This time out, however, I had a clear direction. I was eager to sink my teeth into Eighth Edition. “But Mark,” you say (and I hope that's you and not the voices in my head again), “you've written three columns about Eighth Edition already!” True, but those were preview columns. This week's decks have two important differences. One, they're not all about the same card. How many Hunted Wumpus decks do you need at once? (Apparently one more, as I got a truckload of email on the Wumpus-Stifle combo that I neglected to include. For the three of you out there who didn't drop me a line, here's the skinny on the fatties: Stifle makes Hunted Wumpus and Tempting Wurm very happy critters.) Two, I could actually playtest these decks on Magic Online now that Eighth Edition is up, which makes a huge difference to me. As far as developing the decks is concerned, being able to play them takes them from stage 1 (pure theory) to stage 2 (capable of winning games). Plus, these decks are now real to me. I've been down in the muddy trenches with them, fought with them on the front lines, and crawled back out to tell the heroic tale. So this week, I thought I'd describe the deck creation process a bit and detail how playtesting (even a little) changed these decks for the better.
With absolutely no restrictions on me, I grabbed an Eighth Edition card list and read it repeatedly, skimming the card names hoping combos would jump out at me. Combos often lead to decks, though they frequently lead to rather different decks than the ones I had been imagining. The quick note I scribbled to myself that led to this week's first deck was “Blinding Angel/Unquestioned Authority,” but the deck took on a life of its own after that.
Blinding Angel was always a cool card, but it suffered when Flametongue Kavu showed up and made its way into every single deck anyone, anywhere, ever bothered to play. With 4-damage tongue lashings nearly a guarantee, 4-toughness creatures for 5 mana didn't seem like a good choice for the cornerstone of your deck. But now the Angel is back, and Mr. Undercosted is nowhere to be found. You'll take over a game against a creature deck if you can consistently attack with Blinding Angel. You don't want it to be blocked, so that's where Unquestioned Authority comes in. You don't want it to be the victim of Aether Burst or Dark Banishing, so that's where Steely Resolve comes in. With those two on the board (noting that, unless you want to feel really dumb — trust me — the Authority has to come out before the Resolve), the Angel is nearly impervious. Only a few subtle cards (like Chainer's Edict) and a few unsubtle cards (like Wrath of God) can deal with it.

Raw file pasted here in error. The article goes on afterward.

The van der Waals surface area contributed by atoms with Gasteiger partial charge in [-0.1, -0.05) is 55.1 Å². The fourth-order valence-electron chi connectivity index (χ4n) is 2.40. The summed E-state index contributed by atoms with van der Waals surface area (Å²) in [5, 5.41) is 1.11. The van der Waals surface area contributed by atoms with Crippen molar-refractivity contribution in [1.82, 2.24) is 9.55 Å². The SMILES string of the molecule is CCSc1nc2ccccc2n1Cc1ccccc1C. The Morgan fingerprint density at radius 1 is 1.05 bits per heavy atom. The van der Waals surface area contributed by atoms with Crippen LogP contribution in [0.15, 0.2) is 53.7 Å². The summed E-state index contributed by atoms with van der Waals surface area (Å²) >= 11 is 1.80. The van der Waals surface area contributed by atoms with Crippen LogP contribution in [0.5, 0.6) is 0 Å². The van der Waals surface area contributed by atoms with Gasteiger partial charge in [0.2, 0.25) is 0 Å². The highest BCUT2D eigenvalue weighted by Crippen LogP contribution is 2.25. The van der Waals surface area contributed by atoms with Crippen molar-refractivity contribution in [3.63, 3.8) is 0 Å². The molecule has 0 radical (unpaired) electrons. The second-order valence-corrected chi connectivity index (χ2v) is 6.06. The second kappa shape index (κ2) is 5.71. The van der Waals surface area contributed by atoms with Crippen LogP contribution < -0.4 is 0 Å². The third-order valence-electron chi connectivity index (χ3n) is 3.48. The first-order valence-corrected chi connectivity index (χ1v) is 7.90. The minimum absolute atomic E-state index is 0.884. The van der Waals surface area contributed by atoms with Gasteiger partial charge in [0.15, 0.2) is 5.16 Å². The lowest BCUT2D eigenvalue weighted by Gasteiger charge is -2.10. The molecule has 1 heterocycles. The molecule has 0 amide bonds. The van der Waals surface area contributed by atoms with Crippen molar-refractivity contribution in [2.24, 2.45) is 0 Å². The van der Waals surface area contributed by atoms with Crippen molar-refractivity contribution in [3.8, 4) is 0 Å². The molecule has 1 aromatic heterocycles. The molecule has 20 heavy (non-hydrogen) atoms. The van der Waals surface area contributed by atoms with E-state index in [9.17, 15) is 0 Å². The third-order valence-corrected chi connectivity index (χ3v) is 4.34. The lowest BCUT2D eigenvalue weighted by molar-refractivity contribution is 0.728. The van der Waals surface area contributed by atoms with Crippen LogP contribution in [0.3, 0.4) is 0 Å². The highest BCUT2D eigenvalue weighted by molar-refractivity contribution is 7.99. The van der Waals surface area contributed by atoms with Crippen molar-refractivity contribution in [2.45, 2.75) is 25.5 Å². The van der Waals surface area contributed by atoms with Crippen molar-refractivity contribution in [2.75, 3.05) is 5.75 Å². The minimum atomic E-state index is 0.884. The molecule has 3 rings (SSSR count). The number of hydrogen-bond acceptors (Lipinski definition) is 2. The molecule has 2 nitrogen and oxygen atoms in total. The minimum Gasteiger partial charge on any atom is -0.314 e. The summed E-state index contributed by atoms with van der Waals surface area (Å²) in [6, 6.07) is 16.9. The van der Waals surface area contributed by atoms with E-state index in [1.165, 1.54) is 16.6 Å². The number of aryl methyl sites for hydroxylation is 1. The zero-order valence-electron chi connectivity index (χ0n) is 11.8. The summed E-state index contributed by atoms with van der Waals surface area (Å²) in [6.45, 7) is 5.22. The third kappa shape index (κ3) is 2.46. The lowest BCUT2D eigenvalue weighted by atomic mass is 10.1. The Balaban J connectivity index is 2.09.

I started to mold the deck into shape by adding Sylvan Safekeepers (to further protect the Angel) and a Nomad Mythmaker (to reclaim Unquestioned Authority, if necessary). Then, since I was already planning to set Steely Resolve to “Angel,” I started throwing more Angels in. It doesn't take too many Angels to realize you may have a mana curve problem. But why pay for Akroma and Silver Seraph when you can pop them out with Animal Magnetism?
That's where the focus of the deck started to bend around to the left. I liked the Animal Magnetism idea, but that meant the Sylvan Safekeepers and Nomad Mythmakers had to go, or I'd be paying 5 mana for a Magnetically induced 1/1 or 2/2. The Seraph didn't make it in either; I never really wanted to cast it, and the odds that it would be the chosen creature during a Magnetism flip were ridiculous. Animal Magnetism suddenly became the centerpiece of the deck. It's not a card you can casually include; you've got to build around it. Werebears sauntered in at that point. The mana acceleration is necessary, and when they're picked from a Magnetism (as they often will be, with the precious Angels making frustrating swan dives into your graveyard), they'll be 4/4 beaters. Mystic Enforcer and Genesis also reap the benefits of Animal Magnetism's graveyard-stuffing power. An initial decklist complete, it was time to test.
How did playing affect the deck's development? After a couple of games, I reduced the number of Steely Resolves, and since that's the only tribal card, some expensive Angels were cut as well. The most important thing I learned is that the deck needs time. It's got to set up its mana, then it's got to set up its creatures, so Moment's Peace entered the mix as a very important stalling tactic. Here's what the deck looks like now.
Lord of the Undead
Another combo I wrote down isn't actually a combo. When I made a note of “Grave Pact/Lord of the Undead,” it was with the understanding that the third part of that equation was a dying Zombie. Grave Pact + a Zombie headed to the graveyard is an Chainer's Edict effect. Lord of the Undead + a Zombie headed to the graveyard is a chance to put that Zombie back into your hand.